20|20’s own Jim Bryson notes that the bright predictions for mobile qualitative, for all it’s promises, has been disappointing up to this point. This perspective comes from 20|20’s experience of working on a number of innovative mobile qualitative projects in the past year.

Baker notes that it’s early yet to see the value of mobile qualitative, and much more research is required to see its value to marketers. Bryson tends to agree, noting that there is much still to be developed.

“We continue to look for ways to help researchers perform better research and gain deeper insights, wherever that means that mobile takes us,” says Bryson.

Where do you stand in the debate? We’d love to hear from you.

True GRIT: What the Industry Trends Survey Says for Online Qualitative Research

Last week, the Greenbook Research Industry Trends survey results were released. It covers a lot of ground. I put together a summary for our internal staff related to qualitative with a focus on online qualitative research. Here is a summary of those findings:

  • Qualitative research is growing, with a net gain of 10 percent saying they will conduct MORE qualitative research this year than last.
  • Budget constraints are easily the No. 1 reason that companies change data collection methods. These companies are looking to new methods and new technologies to meet these budget constraints.
  • Online qualitative research has huge growth potential, with barely one-fourth of firms currently using any single form of online qualitative. Types of online qualitative used by research buyers include: online communities (28 percent); bulletin board focus group (27 percent); chat focus group (25 percent); social media monitoring (25 percent); and mobile qualitative research (15 percent).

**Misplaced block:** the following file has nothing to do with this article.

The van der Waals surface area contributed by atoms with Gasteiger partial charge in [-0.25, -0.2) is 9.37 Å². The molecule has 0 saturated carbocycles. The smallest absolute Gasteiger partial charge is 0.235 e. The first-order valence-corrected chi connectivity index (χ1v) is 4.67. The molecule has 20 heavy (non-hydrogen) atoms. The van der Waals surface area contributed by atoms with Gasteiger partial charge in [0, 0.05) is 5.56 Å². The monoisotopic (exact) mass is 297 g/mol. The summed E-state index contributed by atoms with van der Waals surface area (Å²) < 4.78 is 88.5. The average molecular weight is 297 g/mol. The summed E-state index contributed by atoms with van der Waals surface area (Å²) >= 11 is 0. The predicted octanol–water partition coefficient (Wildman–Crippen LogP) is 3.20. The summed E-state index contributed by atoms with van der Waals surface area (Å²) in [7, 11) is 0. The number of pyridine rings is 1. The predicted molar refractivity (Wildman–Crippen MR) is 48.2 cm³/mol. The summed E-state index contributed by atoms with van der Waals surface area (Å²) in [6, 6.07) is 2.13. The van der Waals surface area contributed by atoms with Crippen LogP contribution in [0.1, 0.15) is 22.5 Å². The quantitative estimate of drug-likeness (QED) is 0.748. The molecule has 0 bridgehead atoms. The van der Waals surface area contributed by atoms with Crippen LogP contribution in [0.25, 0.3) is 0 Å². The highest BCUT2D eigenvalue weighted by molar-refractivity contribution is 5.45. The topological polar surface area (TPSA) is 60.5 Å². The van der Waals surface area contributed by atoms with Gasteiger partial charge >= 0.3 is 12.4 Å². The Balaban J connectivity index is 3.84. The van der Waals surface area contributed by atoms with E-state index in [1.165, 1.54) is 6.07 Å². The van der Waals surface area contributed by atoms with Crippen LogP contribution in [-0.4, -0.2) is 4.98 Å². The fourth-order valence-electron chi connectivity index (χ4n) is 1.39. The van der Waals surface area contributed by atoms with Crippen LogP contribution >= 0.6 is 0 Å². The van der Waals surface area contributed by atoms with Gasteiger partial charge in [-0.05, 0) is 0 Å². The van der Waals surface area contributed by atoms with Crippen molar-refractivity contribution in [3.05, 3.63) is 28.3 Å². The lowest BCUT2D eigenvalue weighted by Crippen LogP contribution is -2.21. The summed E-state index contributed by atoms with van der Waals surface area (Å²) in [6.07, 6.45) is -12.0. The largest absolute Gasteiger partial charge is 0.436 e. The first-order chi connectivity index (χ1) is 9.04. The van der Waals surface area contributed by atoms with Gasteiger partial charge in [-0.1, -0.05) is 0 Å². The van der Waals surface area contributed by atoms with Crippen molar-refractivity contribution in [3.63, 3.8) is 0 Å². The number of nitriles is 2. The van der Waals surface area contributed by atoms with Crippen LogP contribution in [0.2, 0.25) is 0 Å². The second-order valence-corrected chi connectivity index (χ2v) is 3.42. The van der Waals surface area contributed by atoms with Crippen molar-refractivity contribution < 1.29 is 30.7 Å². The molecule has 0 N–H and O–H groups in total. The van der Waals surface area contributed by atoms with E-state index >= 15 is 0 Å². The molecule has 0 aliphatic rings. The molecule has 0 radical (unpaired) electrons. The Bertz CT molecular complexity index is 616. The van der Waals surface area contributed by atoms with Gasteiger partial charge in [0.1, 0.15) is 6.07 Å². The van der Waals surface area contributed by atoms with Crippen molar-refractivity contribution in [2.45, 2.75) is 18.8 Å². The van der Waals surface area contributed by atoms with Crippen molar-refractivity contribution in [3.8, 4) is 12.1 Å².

• Researchers have high expectations for mobile phone research.  We did a little extra analysis on the results as reported by GRIT. GRIT reported on current and future predicted use of several methods. We simply calculated the difference to get a sense of anticipated growth. The following table displays those numbers with growth rates over 20 percent highlighted in yellow. Note that three of five methods with highlighted growth rates are mobile.

Don’t Blame Focus Groups for Corporate Management Shortcomings

In a recent guest post for Greenbook, two qualitative researchers explain why they’re fed up with the all-too-common notion that the focus group is dead. Susan Abbott of Abbott Research + Consulting and Chris Shields Kann of CSK Marketing Inc., write at length about how it’s not the focus group’s fault, but the corporate management behind all the bad marketing decisions. They point to a 2009 article in the Social Media Insider that references several examples of “high profile reversals resulting from not listening” to customers, including the Tropicana packaging change, the Motrin ad that offended mommy bloggers and the 2009 Facebook redesign.

“Pity the poor focus group, a multi-function tool being blamed for the mistakes of its users,” they argue. “It’s like blaming the chairs at a dinner party for the quality of the food.